Social Learning in a Virtual World

9 March 2021

In my final year at Cardiff University, I dropped out of my dissertation module.  It was a surprise – I’d elected to do it, I’d chosen a topic I was passionate about, I felt excited and motivated about the prospect – but when it came down to it, it just didn’t happen.  Thankfully, I could catch up on the marks I needed for my finals – and I graduated with a 2:1 – but I learnt something really valuable from that experience.  And that is – I am a social learner.  Without conversation, exploration, creative thinking and problem solving with my peers, I really struggled.  Even in my work now, though I enjoy autonomy and I can self-motivate – I still thrive on conversation with my colleagues and my creative approach will always be naturally collaborative and communal.

As we weather the Covid-19 pandemic, this is playing out within organisations across the globe.  Against a backdrop of uncertainty (personally and professionally) and as we figure out how we make the leap back to ‘normality’, we will need to continually seek out ways to bring our people ‘closer’ together.  We will need to invest in time together – to rediscover and reinforce the positive behaviours and culture that existed before Covid and empower individuals to find renewed purpose in what they’re doing through shared experience.

This doesn’t solely apply to the workplace either – I’m seeing this play out in my own home as now, like many working parents, I’ve been juggling work with home-schooling.   And what I see in my young daughter as really interested me.  Like many children in lockdown I imagine, she struggled with applying herself and staying focused on the work we’ve been set – she was easily distracted, and she missed her peers.  Her school introduced a 45-minute video call each morning with the teacher and class – made up of some taught content and some ‘conversation/chat’ social time.  The novelty of being able to see each other was such a thrill – and my daughter was beyond delighted to see her friends and her teachers again.

Once this was regularly happening, I noticed that my daughter’s ability to concentrate significantly improved.  Post-call, she applied herself better, she stayed focused and engaged and she seemed to find more purpose in what she was doing.  I’ve reflected a lot on why that might have been – and though I’m no psychologist, I feel that for her, seeing her peers and being able to talk, laugh and share time with them was the catalyst for change. She could suddenly see and understand that many of her peers were at their houses, just as she was, and that they were all experiencing home-school together.  That, I think, made her more receptive to her learning.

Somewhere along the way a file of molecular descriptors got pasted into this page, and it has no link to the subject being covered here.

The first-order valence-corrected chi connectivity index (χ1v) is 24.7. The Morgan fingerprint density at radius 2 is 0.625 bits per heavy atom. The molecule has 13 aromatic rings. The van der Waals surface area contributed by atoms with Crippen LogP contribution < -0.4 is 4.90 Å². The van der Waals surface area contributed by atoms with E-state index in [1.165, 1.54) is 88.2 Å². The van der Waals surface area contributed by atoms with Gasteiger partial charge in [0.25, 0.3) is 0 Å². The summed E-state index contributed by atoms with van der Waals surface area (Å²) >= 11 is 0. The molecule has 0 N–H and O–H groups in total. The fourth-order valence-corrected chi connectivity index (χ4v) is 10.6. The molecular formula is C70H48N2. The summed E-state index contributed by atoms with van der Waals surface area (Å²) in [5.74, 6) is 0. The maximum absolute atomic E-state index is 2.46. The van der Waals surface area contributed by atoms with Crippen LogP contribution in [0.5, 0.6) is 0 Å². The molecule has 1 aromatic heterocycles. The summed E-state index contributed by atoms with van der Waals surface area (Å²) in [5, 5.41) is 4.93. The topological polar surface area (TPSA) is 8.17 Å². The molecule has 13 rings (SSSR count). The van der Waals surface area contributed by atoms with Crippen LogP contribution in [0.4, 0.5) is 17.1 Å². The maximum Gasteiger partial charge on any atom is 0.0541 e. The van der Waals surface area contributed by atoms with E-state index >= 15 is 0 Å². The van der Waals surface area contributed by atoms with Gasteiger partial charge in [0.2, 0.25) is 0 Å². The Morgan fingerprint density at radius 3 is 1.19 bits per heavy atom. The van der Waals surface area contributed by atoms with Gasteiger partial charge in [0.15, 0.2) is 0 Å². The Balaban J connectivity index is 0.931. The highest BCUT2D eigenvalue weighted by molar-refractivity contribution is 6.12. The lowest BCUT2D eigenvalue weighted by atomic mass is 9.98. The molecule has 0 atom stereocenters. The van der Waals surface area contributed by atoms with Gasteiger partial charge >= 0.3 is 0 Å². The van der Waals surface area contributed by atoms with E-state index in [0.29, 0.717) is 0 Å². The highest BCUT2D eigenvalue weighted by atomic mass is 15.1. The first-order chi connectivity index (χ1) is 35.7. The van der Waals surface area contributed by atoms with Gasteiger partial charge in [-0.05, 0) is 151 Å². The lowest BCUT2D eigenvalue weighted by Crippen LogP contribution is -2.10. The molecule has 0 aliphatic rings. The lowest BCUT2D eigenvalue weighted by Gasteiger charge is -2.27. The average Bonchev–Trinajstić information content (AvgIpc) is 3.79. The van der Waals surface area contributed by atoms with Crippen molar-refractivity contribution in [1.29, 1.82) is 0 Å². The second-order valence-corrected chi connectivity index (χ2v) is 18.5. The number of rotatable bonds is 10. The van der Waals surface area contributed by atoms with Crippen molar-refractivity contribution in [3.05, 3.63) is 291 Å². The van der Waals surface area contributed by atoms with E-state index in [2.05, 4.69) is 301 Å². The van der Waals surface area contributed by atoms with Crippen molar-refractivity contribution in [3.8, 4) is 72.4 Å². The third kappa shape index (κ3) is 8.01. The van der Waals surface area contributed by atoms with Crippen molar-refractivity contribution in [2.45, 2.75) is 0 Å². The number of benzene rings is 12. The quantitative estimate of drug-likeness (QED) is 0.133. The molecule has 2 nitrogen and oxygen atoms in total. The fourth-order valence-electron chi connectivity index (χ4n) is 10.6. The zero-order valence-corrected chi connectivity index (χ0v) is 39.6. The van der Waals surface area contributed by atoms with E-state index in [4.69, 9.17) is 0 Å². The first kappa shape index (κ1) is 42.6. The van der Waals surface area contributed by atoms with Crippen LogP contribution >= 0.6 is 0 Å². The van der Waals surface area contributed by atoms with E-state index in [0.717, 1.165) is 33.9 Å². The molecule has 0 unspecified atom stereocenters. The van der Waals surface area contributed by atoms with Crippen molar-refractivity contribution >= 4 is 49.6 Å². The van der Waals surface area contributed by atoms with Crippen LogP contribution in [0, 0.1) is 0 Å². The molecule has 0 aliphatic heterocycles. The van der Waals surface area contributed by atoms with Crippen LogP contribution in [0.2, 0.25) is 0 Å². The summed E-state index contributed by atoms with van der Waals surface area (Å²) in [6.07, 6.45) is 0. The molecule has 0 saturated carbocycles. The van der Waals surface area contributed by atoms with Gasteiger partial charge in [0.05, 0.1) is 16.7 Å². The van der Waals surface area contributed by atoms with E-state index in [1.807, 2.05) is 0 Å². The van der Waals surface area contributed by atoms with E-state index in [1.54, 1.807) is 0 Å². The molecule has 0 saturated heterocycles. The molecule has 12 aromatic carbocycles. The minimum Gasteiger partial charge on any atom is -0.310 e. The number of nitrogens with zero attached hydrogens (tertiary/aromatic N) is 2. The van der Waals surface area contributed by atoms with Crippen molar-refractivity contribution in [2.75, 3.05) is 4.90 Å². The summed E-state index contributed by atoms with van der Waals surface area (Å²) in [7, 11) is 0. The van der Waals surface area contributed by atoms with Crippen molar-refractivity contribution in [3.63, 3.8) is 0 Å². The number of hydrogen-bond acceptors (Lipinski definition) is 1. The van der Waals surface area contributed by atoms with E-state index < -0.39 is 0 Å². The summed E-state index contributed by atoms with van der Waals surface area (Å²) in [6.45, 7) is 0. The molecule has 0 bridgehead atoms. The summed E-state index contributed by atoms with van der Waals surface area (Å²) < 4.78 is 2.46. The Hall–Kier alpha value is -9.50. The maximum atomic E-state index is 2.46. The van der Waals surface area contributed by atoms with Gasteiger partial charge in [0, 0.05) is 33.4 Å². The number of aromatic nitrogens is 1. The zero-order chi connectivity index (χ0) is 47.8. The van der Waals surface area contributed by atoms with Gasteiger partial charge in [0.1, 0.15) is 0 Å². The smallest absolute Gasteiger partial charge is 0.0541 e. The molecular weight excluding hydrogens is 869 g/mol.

The experience of my daughter is what we replicate in our virtual and digital work. Our approach has always brought with it a unique and powerful ability to forge connections and build a safe space for people to think and challenge themselves and each other constructively – and that’s not different in the virtual world. Our virtual and digital learning encourages discussion, interaction and above all socialisation.   It’s people-centred, first and foremost – and it is focused on human experience, instinct, emotion and the intricacies of relationships – many of those things in Maslow’s ‘Hierarchy of Needs’ that we have been starved of throughout this pandemic.  Our work develops a sense of belonging – where teams can build and reinforce positive relationships and meaningful interactions through being encouraged to actively participate, not just sit and passively listen to a webinar. According to Maslow – these are some of the basic foundations which enable an individual to go on to achieve their potential or self-actualisation.

So – if your experience of virtual/digital learning, development and skills practice in lockdown has been limited, if you’re looking for development programmes that are interactive, engaging and different, or perhaps you know what you want to achieve but aren’t sure how to start – then please talk to us.  Through creativity, innovation and great partnerships with our clients – we’re really pushing the mantle with what’s possible and – happily – virtually anything is!

My thanks to Laura Rosenthal, Steps Learning Partner and Instructor Member of MHFA England, who shared so much great insight with me. 

Meet the Author